What is Sustainable Landscaping?
Sustainable landscaping is low impact, low maintenance, low resource use landscaping that fits each particular site and climate - virtually taking care of itself. This is the gardener's definition of "sustainable."
Our growing northwest population will continue to impact the quality and quantity of surface water in local streams and lakes as well as the quantity of groundwater available. Pollutants such as oil, metals, pesticides and herbicides are washed off developed surfaces and enter our waterways. Impervious surfaces, like roads and buildings, prevent water from being filtered by the soil and cause a greater volume of runoff than natural conditions, causing flooding and erosion.
Our communities have a great impact on our environment, including the landscaping that enhances our built structures. Incorporating landscaping into a building design and planning a garden appropriate to our climate can help keep pollutants out of our waterways, the lifeblood of salmon and other wildlife.
Not all landscape companies are the same. When you hire a landscape professional who minimizes the use of toxic chemicals and works with natural processes, you can protect your family's health, save money and help protect the environment. Download the How to Choose a Landscape Company (PDF, 462 K) brochure to learn more.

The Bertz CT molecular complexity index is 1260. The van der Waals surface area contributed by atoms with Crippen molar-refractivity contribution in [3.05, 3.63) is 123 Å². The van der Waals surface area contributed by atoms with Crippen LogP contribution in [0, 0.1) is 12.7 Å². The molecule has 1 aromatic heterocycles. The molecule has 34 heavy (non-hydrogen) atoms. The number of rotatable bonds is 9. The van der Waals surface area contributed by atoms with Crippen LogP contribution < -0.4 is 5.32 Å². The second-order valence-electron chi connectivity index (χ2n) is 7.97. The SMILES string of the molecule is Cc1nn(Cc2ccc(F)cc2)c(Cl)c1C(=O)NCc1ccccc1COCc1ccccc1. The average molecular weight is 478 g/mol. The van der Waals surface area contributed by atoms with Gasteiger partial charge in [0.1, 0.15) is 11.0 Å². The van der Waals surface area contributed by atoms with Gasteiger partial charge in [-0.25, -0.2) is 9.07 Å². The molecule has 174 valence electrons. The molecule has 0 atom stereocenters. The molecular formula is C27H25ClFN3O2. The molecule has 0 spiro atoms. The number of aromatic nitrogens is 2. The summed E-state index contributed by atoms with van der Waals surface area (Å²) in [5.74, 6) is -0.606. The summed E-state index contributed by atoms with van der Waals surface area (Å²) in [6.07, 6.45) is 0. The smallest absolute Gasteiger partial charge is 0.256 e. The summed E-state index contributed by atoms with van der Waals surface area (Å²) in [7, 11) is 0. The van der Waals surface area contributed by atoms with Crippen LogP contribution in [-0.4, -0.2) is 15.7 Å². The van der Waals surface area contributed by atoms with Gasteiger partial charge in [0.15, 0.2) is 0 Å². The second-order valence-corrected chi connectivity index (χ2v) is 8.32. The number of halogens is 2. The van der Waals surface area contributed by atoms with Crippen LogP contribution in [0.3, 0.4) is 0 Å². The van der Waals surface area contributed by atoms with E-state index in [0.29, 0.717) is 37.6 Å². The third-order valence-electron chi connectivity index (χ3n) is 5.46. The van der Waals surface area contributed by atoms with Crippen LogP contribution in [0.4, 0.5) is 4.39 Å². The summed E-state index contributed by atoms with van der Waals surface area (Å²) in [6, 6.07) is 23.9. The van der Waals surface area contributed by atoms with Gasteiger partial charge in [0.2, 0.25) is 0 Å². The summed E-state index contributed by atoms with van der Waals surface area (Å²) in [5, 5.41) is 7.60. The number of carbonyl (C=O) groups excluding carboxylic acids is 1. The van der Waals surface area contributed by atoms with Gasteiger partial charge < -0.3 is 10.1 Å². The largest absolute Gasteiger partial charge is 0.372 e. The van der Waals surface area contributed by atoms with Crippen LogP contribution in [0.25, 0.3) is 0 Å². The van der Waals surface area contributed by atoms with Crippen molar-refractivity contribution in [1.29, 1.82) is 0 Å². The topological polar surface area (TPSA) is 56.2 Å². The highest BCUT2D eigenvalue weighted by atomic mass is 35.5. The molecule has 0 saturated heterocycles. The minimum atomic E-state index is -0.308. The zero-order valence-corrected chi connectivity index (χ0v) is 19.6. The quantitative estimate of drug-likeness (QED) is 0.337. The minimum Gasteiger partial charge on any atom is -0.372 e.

Demonstration Gardens: Three Sustainably Landscaped Models
King County is committed to promoting effective and affordable sustainable design for builders and developers, including sustainable landscaping and low impact development practices. The King County Department of Development and Environmental Services (DDES) and Department of Natural Resources and Parks (DNRP) partnered to install three demonstration gardens surrounding the DDES office building at 900 Oakesdale Ave. S.W. in Renton, Washington.
These include a drought tolerant "xeriscaped" garden, shade garden and rain garden. By improving the soil and using plants suitable for unique conditions, all three gardens on this site use sustainable methods to respond to three typical Northwest landscapes: drought, shade and standing water. The gardens are low maintenance, feature native plants, promote healthy soil, minimize water use, and do not need excessive fertilizer or pesticides.
Updated: May. 26, 2009